Public Corruption Commission a dud – By George J. Marlin

The following appears in the January 3-9, 2014 issue of the Long Island Business News:

Governor Andrew Cuomo has created more commissions to examine controversial issues than any New York chief executive in recent decades.

His prime motive for employing this approach to governing: It gives the impression that “objective” outsiders have given a “seal of approval” to public policy plans the governor has already decided.

An example of such a wired report is the Moreland Commission to Investigate Public Corruption’s report released Dec. 2.

The Moreland Act, passed at the behest of Gov. Charles Evans Hughes in 1906, has had a rich history. It vests in the governor broad unilateral power to create an investigative commission – with authority to issue subpoenas and take testimony – to document corruption, fraud or wrongdoing by public figures.

In the 1970s, Gov. Hugh Carey empanelled Moreland Commissions that successfully investigated the operations of nursing home facilities and the Urban Development Corp., which had defaulted on tax-exempt bonded debt.

To ensure honest reports that detailed the ugly reality of a given scandal and made serious reform proposals, governors appointed panels of renowned “wise men” who were above partisan politics. This was not the case, however, in the Public Corruption Commission. Cuomo appointed a bunch of elected district attorneys from around the state – politicians who raise campaign money, mostly from fellow lawyers.

Nassau County District Attorney Kathleen Rice, who has been serving as co-chairwoman of the commission, has proved why it was a bad decision to appoint elected officials. She was criticized on Dec. 18 by Nassau Democratic Chairman Jay Jacobs for not filing criminal witness-tampering or other election law charges against former Police Commissioner Thomas Dale and others involved with the campaigns of County Executive Edward Mangano and former Freeport Mayor Nassau Hardwick.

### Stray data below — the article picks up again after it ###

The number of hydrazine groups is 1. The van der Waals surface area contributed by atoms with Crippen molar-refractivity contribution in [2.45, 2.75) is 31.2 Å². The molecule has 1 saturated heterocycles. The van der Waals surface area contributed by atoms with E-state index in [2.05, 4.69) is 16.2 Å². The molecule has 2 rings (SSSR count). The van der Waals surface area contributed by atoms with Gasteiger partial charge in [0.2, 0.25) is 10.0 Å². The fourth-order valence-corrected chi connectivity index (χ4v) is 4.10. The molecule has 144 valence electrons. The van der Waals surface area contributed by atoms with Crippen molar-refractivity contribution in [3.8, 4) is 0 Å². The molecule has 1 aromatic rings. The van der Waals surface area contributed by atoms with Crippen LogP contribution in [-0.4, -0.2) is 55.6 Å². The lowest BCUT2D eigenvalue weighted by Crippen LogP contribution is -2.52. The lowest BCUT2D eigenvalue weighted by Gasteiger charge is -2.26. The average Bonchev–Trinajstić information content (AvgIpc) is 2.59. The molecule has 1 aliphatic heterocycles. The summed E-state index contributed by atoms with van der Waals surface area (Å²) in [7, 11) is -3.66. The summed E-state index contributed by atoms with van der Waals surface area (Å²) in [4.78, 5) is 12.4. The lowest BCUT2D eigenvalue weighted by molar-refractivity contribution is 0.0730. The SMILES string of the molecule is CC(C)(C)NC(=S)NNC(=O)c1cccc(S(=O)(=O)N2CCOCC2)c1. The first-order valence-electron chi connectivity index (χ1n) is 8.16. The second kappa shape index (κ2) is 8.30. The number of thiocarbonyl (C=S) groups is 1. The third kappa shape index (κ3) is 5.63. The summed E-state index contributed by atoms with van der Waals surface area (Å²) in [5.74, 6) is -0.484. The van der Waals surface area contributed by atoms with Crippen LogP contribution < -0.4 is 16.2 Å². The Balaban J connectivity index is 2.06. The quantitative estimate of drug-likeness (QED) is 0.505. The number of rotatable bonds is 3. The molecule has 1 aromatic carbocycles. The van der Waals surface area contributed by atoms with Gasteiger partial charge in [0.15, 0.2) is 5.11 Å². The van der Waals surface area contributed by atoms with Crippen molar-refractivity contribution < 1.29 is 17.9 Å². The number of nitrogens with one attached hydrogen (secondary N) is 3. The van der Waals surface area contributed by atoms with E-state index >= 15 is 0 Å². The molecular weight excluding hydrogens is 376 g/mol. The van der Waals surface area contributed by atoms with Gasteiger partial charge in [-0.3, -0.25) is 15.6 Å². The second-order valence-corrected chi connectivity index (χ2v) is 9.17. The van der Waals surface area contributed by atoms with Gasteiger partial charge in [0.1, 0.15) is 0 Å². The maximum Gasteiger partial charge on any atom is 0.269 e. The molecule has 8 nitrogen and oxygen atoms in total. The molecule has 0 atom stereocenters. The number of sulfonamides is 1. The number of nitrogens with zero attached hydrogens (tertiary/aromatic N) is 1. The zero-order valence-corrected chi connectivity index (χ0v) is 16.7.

The essence of Jacobs’ complaint is that the DA’s decision was a political decision, not a sound legal one. He has demanded a federal investigation while other political wags have called for the Public Corruption Commission to investigate its own co-chair.

The preliminary commission report issued in early December summarizes the obvious: “An epidemic of public corruption has infected the state.” The commission boasts that it has performed “robust” and “aggressive” investigations utilizing a “leading investigative and risk analytics consulting firm to integrate vast datasets using a unique and versatile data analytics tool originally developed for use in the counter-terrorism context,” but it didn’t really turn up anything new or startling. And its panacea for eliminating corruption is, not surprisingly, identical to the governor’s position: public financing of campaigns, lower campaign contributions and limited campaign accounts.

Forcing taxpayers to pay for political campaigns is absurd. As New York City pols have proved, the introduction of publicly financed campaigns does not halt corruption.

Some city pols scam public financing rules, raising $6 in public money for or every $1 raised in small donations, generating tens of thousands of matching dollars – not to win an election, but to pay salaries of cronies and relatives on their campaign payrolls.

Politicians throughout New York have reached corrupt lows because of a warped definition of ethics.

Campaign finance reforms will not curtail public corruption. That end will require spiritual and cultural reforms that change the moral compass of many politicians.

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